20 years ago, when my life was at a serious crossroads, I applied to every single airline, and a few months later I was officially a flight attendant. I loved my new job and it brought with it a whole new and exciting life.
But I didn’t sign up for what traveling is like this summer.
The pandemic has changed flying more than any event I have experienced in my career. If 9/11 changed how we board planes and enter airports, Covid-19 has changed the overall experience on the plane. It caused tension and made everyone nervous. It brought politics into an area that shouldn’t be political.
In the early days of the pandemic, airlines tried to save as much money as possible. They allowed early retirement and furloughed many employees; In addition, many other employees resigned to be with their families. Now we have a staff shortage. After the mask mandate was lifted, passenger numbers began growing faster than airlines could handle. Now we are understaffed and overworked. Not only pilots and flight attendants, but also ground staff. You might not think of ground crew, but without them there’s no one to park the planes, pilot the jet bridges for you to board and disembark, load and collect your bags, or scan boarding passes.
What is not widely known is that flight crews are limited in how long they can work, generally 12 to 16 hours at a time. Aside from being unsafe, it’s illegal for us to fly any longer. If your flight crew is delayed and hits that time, it doesn’t matter if you have to go somewhere, we’re done when we’re done. As things are at the moment there are not many backup crews so your flight may be cancelled.
Historically, summer has always been a challenging time to fly, but this summer is far worse. There have been thousands of cancellations and delays every week, and there doesn’t seem to be any improvement in sight. I’ve seen many people miss out on important things like weddings, cruises, international connections, and even funerals. The tears are very real, for very real reasons, and as a flight attendant there is nothing I can do about it.
Traveling is good for the soul. It revitalizes us and allows us to re-focus. Sometimes you have to feel sand under your toes, smell fresh pine trees, or immerse yourself in the sounds of a new city just to remind yourself you’re still alive. But the key this summer is to travel smart. Avoid as much travel stress as possible by planning ahead and being prepared. Here’s my best advice, based on two decades of working at 30,000 feet.
To go early
If you are going on a cruise, depart the day before. Count it as part of your vacation. Stay in a hotel in a new city and explore. Treat yourself to a nice dinner and a glass of wine and have a good time. Wake up slowly, sip coffee and pancakes, and leisurely walk to your boat. The extra money is worth the rest. I was recently working on a delayed flight. A family of eight missed their connecting flight to Rome, which was the only flight of the day. They went on a cruise that they would now miss. (Getting travel insurance isn’t a bad idea, either.)
Always fly direct
That way, if there’s a delay, you don’t have to worry about your next flight. If you can’t avoid changing planes, don’t book the shortest stopover as you’ll build up stress and potentially miss your flight. A one-hour stay is no longer enough. Thirty minutes, no chance. In most cases, three hours is safe.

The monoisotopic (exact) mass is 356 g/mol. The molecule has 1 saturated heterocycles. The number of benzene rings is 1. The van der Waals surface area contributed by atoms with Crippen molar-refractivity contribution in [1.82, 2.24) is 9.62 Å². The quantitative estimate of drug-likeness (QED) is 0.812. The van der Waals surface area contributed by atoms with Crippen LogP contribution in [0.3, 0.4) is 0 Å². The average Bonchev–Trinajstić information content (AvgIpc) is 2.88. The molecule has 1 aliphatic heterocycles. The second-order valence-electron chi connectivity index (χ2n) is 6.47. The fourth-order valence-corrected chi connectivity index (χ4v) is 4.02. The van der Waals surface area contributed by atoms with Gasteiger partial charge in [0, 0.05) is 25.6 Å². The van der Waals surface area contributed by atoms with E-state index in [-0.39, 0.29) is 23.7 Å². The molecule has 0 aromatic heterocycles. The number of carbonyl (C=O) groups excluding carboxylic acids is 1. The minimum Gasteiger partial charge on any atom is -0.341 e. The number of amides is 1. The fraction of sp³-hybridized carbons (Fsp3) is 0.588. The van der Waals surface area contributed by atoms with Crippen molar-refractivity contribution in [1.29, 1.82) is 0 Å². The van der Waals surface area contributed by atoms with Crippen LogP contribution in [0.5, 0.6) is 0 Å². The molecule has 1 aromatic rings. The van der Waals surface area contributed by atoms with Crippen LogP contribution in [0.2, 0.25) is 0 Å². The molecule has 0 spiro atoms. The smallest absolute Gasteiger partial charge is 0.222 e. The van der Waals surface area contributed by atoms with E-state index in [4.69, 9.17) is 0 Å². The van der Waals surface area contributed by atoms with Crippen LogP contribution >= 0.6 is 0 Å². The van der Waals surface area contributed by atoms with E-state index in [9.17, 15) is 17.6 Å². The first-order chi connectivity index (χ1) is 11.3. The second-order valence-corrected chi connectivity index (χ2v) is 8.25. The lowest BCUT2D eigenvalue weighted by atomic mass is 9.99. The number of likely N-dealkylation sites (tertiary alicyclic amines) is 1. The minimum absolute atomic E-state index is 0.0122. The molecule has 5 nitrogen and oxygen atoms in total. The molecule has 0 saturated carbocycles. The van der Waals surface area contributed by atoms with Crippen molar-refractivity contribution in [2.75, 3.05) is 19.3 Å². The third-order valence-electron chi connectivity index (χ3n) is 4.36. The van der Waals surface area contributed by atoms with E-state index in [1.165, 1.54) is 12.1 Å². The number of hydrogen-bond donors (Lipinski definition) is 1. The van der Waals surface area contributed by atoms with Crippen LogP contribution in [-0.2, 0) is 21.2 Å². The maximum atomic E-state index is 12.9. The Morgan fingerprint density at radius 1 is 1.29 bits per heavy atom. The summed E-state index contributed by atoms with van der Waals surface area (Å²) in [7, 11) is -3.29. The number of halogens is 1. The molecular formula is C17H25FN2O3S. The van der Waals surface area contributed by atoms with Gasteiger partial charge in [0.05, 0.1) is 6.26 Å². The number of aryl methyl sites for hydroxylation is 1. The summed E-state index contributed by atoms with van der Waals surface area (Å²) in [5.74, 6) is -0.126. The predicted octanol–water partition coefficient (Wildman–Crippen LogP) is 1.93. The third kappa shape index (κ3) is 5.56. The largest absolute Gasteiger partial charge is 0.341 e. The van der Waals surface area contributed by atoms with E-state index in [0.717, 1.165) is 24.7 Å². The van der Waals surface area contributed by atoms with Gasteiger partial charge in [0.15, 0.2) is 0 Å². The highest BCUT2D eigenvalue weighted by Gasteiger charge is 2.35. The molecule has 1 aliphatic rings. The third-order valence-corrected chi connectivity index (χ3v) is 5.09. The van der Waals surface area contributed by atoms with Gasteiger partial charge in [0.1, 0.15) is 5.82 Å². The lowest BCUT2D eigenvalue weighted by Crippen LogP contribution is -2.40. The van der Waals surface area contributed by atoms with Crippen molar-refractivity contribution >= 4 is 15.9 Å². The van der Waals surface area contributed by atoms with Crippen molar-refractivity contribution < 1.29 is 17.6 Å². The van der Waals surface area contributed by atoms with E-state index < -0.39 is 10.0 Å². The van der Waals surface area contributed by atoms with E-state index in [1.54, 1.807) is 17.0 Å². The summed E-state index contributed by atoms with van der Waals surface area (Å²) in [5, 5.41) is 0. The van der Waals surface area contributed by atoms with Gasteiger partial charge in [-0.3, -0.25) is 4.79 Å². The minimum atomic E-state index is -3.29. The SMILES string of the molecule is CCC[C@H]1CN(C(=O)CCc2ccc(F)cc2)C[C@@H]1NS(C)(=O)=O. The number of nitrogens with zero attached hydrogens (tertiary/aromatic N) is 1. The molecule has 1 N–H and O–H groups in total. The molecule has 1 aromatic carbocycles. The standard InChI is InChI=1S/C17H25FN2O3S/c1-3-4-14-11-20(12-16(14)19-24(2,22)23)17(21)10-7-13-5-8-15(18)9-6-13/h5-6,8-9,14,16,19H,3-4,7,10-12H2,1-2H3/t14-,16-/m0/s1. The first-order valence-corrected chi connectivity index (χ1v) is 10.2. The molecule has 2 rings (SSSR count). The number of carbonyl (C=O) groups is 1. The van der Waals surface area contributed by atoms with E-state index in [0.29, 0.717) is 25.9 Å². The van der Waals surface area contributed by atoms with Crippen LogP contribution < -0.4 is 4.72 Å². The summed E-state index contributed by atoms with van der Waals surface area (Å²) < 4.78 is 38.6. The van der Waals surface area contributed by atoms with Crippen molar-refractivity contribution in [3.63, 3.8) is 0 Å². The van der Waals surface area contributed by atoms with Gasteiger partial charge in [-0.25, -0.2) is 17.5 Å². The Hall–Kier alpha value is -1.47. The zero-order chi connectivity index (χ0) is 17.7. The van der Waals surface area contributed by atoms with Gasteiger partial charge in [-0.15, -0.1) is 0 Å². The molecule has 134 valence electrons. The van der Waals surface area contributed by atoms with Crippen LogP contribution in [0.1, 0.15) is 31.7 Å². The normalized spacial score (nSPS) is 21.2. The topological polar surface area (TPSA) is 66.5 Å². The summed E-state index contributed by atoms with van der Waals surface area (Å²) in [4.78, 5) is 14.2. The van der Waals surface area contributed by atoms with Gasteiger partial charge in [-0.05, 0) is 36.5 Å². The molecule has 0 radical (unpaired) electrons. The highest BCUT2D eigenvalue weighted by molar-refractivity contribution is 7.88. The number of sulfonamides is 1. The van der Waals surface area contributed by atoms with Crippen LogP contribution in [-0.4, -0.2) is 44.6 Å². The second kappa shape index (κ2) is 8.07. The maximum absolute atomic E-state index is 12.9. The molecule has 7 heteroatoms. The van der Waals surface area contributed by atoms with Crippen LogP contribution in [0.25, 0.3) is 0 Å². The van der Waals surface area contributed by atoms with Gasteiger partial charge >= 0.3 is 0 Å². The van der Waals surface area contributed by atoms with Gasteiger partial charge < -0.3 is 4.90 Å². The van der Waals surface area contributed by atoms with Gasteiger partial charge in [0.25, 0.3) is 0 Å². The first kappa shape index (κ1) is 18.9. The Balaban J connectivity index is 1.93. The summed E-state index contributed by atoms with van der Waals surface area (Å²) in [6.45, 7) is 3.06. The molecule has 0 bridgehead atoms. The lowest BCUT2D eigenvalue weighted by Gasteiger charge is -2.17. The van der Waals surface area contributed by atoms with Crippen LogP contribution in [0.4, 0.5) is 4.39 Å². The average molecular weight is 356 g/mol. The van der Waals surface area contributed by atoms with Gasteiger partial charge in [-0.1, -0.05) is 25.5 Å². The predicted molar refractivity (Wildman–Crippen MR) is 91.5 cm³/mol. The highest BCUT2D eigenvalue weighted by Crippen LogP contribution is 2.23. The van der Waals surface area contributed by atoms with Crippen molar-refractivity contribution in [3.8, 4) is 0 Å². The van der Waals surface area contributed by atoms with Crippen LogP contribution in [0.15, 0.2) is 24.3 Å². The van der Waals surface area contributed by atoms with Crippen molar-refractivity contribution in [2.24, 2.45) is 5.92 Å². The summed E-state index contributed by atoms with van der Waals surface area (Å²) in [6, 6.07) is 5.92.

Fly as early in the day as possible
The first flights of the day are rarely canceled. As the day warms, thunderstorms build, flight crews reach their duty limits later in the day, and traffic at busy airports increases. Yes, that could mean a 3am alert, but if your early flight is cancelled, there are more opportunities to rebook on another flight.
Download the app of the airline you fly with
These apps contain valuable information. They will keep you from waiting in incredibly long lines or trying to get someone on the phone when something goes wrong. You can track your luggage and your incoming plane, and in some cases you’ll know a flight has been canceled before the flight crew even knows. The app can also help you rebook a new flight if needed.
Think twice about the cheapest fares
Flights are full. If you buy the cheapest seats, you might not be able to sit with your family. That’s how it is when buying a ticket. Flight attendants aren’t there to rearrange the whole plane just so you can sit together because you were trying to save money on a third-party site. Also note that when a flight is overbooked and no one voluntarily gives up their seat, the family who saved a few bucks by using a bargain website is the first to be bumped.
Don’t be “that guy”. Don’t hold up boarding because you’ve opened your extenders until they pop and you can’t figure out how to fit your bag in the overhead.
Bring a sweater
Here’s a flight attendant secret: we sometimes intentionally keep the plane cold. For people struggling with airsickness, heat makes things worse. We don’t want anyone using these sick bags.
Don’t tell a flight attendant that they look tired
We are and we know. You can make us cry ugly right in the galley.
Be nice. Our goal with all airlines is to get you to your destination. Stay positive, at least you’re not at work.
Kristie Koerbel is a longtime flight attendant who has shared her advice on Facebook.